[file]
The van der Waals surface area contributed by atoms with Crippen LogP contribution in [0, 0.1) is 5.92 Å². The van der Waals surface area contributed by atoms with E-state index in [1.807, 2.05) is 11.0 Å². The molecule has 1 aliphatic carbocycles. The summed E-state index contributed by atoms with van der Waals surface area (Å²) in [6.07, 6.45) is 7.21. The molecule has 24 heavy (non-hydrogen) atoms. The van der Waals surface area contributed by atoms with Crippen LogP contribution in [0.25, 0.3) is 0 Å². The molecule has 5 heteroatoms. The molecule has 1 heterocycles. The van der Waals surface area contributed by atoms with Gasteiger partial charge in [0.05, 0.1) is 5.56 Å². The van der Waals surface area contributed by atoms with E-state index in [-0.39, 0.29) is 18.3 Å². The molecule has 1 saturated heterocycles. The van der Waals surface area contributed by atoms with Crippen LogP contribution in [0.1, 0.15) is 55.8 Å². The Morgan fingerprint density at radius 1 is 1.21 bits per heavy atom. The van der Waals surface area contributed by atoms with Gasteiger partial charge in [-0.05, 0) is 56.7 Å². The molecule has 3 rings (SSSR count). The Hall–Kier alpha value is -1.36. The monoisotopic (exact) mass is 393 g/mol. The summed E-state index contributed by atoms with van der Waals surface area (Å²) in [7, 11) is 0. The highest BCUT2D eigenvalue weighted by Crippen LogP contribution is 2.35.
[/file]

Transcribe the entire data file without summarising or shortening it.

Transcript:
The van der Waals surface area contributed by atoms with Crippen LogP contribution in [0, 0.1) is 5.92 Å². The van der Waals surface area contributed by atoms with E-state index in [1.807, 2.05) is 11.0 Å². The molecule has 1 aliphatic carbocycles. The summed E-state index contributed by atoms with van der Waals surface area (Å²) in [6.07, 6.45) is 7.21. The molecule has 24 heavy (non-hydrogen) atoms. The van der Waals surface area contributed by atoms with Crippen LogP contribution in [0.25, 0.3) is 0 Å². The molecule has 5 heteroatoms. The molecule has 1 heterocycles. The van der Waals surface area contributed by atoms with Gasteiger partial charge in [0.05, 0.1) is 5.56 Å². The van der Waals surface area contributed by atoms with E-state index in [-0.39, 0.29) is 18.3 Å². The molecule has 1 saturated heterocycles. The van der Waals surface area contributed by atoms with Crippen LogP contribution in [0.1, 0.15) is 55.8 Å². The Morgan fingerprint density at radius 1 is 1.21 bits per heavy atom. The van der Waals surface area contributed by atoms with Gasteiger partial charge in [-0.05, 0) is 56.7 Å². The molecule has 3 rings (SSSR count). The Hall–Kier alpha value is -1.36. The monoisotopic (exact) mass is 393 g/mol. The summed E-state index contributed by atoms with van der Waals surface area (Å²) in [7, 11) is 0. The highest BCUT2D eigenvalue weighted by Crippen LogP contribution is 2.35.